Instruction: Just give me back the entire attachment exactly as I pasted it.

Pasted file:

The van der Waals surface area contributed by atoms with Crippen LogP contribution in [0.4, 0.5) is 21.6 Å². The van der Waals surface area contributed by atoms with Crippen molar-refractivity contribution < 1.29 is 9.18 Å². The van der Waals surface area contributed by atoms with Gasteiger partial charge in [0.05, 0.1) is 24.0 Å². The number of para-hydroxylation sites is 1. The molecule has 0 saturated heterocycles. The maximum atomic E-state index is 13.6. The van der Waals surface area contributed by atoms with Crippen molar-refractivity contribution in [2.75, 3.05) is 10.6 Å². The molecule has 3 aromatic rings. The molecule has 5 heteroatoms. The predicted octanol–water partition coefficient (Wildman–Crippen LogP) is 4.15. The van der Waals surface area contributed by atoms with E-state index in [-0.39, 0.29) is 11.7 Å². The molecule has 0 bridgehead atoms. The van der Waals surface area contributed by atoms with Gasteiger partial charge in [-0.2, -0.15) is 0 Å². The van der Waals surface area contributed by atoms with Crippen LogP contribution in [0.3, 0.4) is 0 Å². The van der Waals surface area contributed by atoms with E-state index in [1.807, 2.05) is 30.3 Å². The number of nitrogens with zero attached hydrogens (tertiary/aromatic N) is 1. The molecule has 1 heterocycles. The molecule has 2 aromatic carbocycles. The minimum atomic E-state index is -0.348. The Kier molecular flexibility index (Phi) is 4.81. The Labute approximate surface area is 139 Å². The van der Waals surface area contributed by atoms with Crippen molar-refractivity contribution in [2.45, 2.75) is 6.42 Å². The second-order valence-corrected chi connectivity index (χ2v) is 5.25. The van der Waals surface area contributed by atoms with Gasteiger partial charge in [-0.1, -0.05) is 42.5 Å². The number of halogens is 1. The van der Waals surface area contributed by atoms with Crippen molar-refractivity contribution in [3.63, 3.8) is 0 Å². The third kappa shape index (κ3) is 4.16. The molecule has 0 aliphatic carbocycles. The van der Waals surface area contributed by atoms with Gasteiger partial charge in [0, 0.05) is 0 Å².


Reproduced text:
The van der Waals surface area contributed by atoms with Crippen LogP contribution in [0.4, 0.5) is 21.6 Å². The van der Waals surface area contributed by atoms with Crippen molar-refractivity contribution < 1.29 is 9.18 Å². The van der Waals surface area contributed by atoms with Gasteiger partial charge in [0.05, 0.1) is 24.0 Å². The number of para-hydroxylation sites is 1. The molecule has 0 saturated heterocycles. The maximum atomic E-state index is 13.6. The van der Waals surface area contributed by atoms with Crippen molar-refractivity contribution in [2.75, 3.05) is 10.6 Å². The molecule has 3 aromatic rings. The molecule has 5 heteroatoms. The predicted octanol–water partition coefficient (Wildman–Crippen LogP) is 4.15. The van der Waals surface area contributed by atoms with E-state index in [-0.39, 0.29) is 11.7 Å². The molecule has 0 bridgehead atoms. The van der Waals surface area contributed by atoms with Gasteiger partial charge in [-0.2, -0.15) is 0 Å². The van der Waals surface area contributed by atoms with Crippen LogP contribution in [0.3, 0.4) is 0 Å². The van der Waals surface area contributed by atoms with E-state index in [1.807, 2.05) is 30.3 Å². The number of nitrogens with zero attached hydrogens (tertiary/aromatic N) is 1. The molecule has 1 heterocycles. The molecule has 2 aromatic carbocycles. The minimum atomic E-state index is -0.348. The Kier molecular flexibility index (Phi) is 4.81. The Labute approximate surface area is 139 Å². The van der Waals surface area contributed by atoms with Crippen molar-refractivity contribution in [2.45, 2.75) is 6.42 Å². The second-order valence-corrected chi connectivity index (χ2v) is 5.25. The van der Waals surface area contributed by atoms with Gasteiger partial charge in [-0.1, -0.05) is 42.5 Å². The number of halogens is 1. The van der Waals surface area contributed by atoms with Crippen molar-refractivity contribution in [3.63, 3.8) is 0 Å². The third kappa shape index (κ3) is 4.16. The molecule has 0 aliphatic carbocycles. The van der Waals surface area contributed by atoms with Gasteiger partial charge in [0, 0.05) is 0 Å².